1. Robert in S. Kensington 26 Feb 2013, 7:44pm

        I think they have something similar James.

  4. I watched the morning version of the committee meeting and couldn’t believe how Burrowes and Shannon were allowed to ramble on about nothing in particular. The list of amendments raised by Shannon, Burrowes and Loughton were absurd. Surely there must have been a way to throw them out more quickly than they did.

    1. Robert in S. Kensington 26 Feb 2013, 8:19pm

      Interesting but not surprising, john. I don’t understand why people like Burrowes are part of the committee. They contribute absolutely nothing positive and have absolutely no intention of supporting the amendments since they voted against the bill. Even if the nonsense they want included in the bill were granted, it would still elicit a negative vote from them. It makes absolutely no sense why these idiots are participating in what for them is a futile exercise in trying to stall passage. It’s not going to work for them, try as they might. They’re delusional to think they can succeed. After all, they’re overwhelmingly outnumbered.

      1. David Waite 26 Feb 2013, 8:53pm

        Robert, have you considered that their futile obstructionism will serve them very well with those constituents who elected them? I feel sure that is all these MPs wish to succeed at. It certainly is all that matters to conservative members of Congress in the US.

        1. Robert in S. Kensington 27 Feb 2013, 12:36pm

          They’re only doing it because they happen to be in safe constituencies. It hasn’t worked too well for them in America after their massive defeat in November 2012. It won’t work too well for MPs who voted no either in the long run. They keep bleating about equal marriage costing them the election in 2015. Well, voting no is only going to make that a reality. They don’t see the larger picture. What is striking is that they don’t seem to care. They should have resigned in protest if they really felt so strongly about not introducing equal marriage, but none have, just a very small handful of local councillors who have one foot in the grave who have no real power of influence.

  5. That’s good news. It’s another step closer!

  6. As there is no prospect of marriage equality in Northern Ireland, would it be possible for a couple living in N.I. to get married in G.B. or is residency in a local council area required? Does anyone know?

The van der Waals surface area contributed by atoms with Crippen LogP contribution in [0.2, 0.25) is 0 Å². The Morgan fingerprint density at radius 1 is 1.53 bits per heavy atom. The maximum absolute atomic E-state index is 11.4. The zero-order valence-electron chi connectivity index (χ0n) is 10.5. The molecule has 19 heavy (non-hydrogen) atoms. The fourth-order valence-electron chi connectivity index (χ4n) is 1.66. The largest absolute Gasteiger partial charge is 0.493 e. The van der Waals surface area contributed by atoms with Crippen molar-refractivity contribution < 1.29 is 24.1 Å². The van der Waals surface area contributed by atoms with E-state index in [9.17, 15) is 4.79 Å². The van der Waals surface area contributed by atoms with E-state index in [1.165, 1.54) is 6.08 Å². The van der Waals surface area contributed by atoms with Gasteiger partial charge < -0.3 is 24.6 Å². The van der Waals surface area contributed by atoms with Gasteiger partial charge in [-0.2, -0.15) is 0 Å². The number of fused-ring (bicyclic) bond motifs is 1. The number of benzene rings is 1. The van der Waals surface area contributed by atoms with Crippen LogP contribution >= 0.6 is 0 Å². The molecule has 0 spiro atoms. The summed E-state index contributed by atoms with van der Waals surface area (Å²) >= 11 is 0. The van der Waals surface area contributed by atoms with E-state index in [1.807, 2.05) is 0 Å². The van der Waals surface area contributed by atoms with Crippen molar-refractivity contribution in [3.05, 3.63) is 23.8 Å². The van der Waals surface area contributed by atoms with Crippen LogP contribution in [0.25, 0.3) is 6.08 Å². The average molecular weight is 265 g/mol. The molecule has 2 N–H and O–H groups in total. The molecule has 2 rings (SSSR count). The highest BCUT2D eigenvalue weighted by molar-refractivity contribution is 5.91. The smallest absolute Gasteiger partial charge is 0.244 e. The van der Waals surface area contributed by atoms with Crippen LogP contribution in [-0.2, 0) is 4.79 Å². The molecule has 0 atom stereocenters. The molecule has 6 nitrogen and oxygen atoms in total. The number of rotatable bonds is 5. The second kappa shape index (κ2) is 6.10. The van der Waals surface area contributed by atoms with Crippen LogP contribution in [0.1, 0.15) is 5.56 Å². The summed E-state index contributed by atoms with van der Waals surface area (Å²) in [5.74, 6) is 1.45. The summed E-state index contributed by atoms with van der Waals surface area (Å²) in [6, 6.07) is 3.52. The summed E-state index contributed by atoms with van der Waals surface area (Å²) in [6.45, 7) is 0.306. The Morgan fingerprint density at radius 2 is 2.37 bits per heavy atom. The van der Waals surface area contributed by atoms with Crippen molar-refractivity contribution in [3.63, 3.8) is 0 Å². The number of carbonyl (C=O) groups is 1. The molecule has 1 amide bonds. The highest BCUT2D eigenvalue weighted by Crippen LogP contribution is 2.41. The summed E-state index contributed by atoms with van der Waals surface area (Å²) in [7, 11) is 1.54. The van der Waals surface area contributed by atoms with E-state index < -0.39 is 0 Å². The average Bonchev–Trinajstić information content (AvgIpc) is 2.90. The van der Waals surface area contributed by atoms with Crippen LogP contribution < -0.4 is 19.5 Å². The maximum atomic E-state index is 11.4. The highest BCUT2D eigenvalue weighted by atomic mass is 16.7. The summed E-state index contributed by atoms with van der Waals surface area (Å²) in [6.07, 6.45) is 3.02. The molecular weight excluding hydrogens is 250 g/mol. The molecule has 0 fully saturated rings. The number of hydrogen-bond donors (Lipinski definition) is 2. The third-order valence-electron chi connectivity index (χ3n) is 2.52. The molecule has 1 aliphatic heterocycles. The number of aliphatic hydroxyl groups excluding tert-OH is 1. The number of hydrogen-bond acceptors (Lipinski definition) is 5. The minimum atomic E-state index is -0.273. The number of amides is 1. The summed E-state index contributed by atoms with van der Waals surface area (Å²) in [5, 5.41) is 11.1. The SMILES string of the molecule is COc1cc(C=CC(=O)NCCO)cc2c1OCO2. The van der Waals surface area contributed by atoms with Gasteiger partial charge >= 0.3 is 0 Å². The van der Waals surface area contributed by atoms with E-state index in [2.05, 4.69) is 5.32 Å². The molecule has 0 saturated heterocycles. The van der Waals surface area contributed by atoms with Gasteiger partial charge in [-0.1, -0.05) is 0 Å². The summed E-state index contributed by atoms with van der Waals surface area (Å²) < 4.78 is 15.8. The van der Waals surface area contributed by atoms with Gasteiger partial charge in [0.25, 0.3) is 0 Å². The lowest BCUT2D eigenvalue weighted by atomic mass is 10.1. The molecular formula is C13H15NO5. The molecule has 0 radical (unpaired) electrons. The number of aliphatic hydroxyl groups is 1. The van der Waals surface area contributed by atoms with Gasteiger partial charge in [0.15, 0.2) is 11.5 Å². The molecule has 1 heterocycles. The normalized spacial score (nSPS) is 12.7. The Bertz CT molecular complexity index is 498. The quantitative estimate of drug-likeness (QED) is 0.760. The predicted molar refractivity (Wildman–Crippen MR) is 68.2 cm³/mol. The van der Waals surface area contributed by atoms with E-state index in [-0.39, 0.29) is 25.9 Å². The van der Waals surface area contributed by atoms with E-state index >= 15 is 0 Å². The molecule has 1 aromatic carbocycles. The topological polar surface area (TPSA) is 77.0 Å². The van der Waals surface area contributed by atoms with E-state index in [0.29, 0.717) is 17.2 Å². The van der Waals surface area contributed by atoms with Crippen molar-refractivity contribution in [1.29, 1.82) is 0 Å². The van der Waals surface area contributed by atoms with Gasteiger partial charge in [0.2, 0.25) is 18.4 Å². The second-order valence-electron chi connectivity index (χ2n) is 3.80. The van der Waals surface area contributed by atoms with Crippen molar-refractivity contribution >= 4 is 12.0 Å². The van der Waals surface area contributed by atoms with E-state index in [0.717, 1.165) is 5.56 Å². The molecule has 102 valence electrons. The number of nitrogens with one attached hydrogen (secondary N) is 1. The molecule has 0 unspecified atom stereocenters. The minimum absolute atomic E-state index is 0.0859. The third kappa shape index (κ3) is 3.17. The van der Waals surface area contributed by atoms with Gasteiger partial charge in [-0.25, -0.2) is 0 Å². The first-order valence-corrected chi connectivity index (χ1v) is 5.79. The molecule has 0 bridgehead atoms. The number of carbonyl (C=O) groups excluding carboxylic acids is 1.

1. James,
      Yes someone from NI could get married in England and wales once this bill has passed, you will have to have residency for a short time, but it is not long – we are one of the shortest waiting times in Europe.

      1. Nivag – thanks for replying. Do you know how long the waiting time would be?

  7. Peter & Michael 27 Feb 2013, 11:21am

    Let’s just hope that this Bill is not watered down to the level of a Civil Partnership, which as we know was never Equal to a Marriage.

  8. Jock S. Trap 27 Feb 2013, 11:35am

    That should be it. No way should we have 18 clauses to go through… we really shouldn’t have 1, it should be a matter of fact, a matter of law.

    Get this through already!

    1. Robert in S. Kensington 27 Feb 2013, 1:23pm

      I don’t think any bill has gone through such scrutiny in recent years, not since the CP law was introduced. Something needs to be done about legislative reform. It shouldn’t take this long to get a bill through and with a super majority of 400-175, why should the commons be allowed to override a vote of such magnitude in the Commons?

      1. Jock S. Trap 27 Feb 2013, 2:40pm

        Indeed. I think this more about bigots trying to delay the inevitable, according to their discriminating beliefs, than listening to the fact this was democratically voted on by the majority.

        They just can’t stand the fact they are a minority but rather than see how minorities are treated they continue to show such vile bigotry.

        Their own beliefs will be a minority in time and I do hope they remember how they treated others before they carry on complaining.

        1. Robert in S. Kensington 27 Feb 2013, 3:29pm

          Totally concur, Jock. The Tory party will never be able to completely dispel the ‘nasty’ label with a majority of them in opposition to equal marriage. Let’s hope more of them lose their seats in 2015. The likes of Burrowes et al, won’t change their opinions ten years from now, not on this one issue. Hopefully, he’ll be one of the first to go at the next election.

  9. it violates the Christian gay and lesbians right to the Anglican Faith and to be married in an Anglican Church

    1. My understanding is that the problem there is that the Church of England’s canons ban same-sex marriage. The long-standing procedure for modifying these is that the General Synod agrees on an amendment then sends it to Parliament who have to approve it. Clearly the Synod are not going to approve same-sex marriage any time soon, so allowing individual C of E priests to perform them would mean a significant change to the relationship between the C of E and Parliament. Personally, I am in favour of complete disestablishment, but this bill clearly isn’t the appropriate place to do that.

  10. Is this process for the marriage bill longer than for other bills? Or is this out of the routine?

    1. The process varies very little from one bill to another. I think the government is pushing it through Parliament relatively quickly.

  11. Robert in S. Kensington 27 Feb 2013, 1:20pm

    That scrawny harridan, Sharon James is now saying the Lords won’t be pushed around when the final vote comes, considering only one third of the Commons support them if the February 5th vote is anything to go by.

    It’s obvious C4M are on the attack to bombard the Lords into submission to their will. We need to be extra vigilant and make sure it doesn’t happen. What are StonewallUK and Out4Marriage doing about this? We should mount a similar campaign to counter the lies and hate.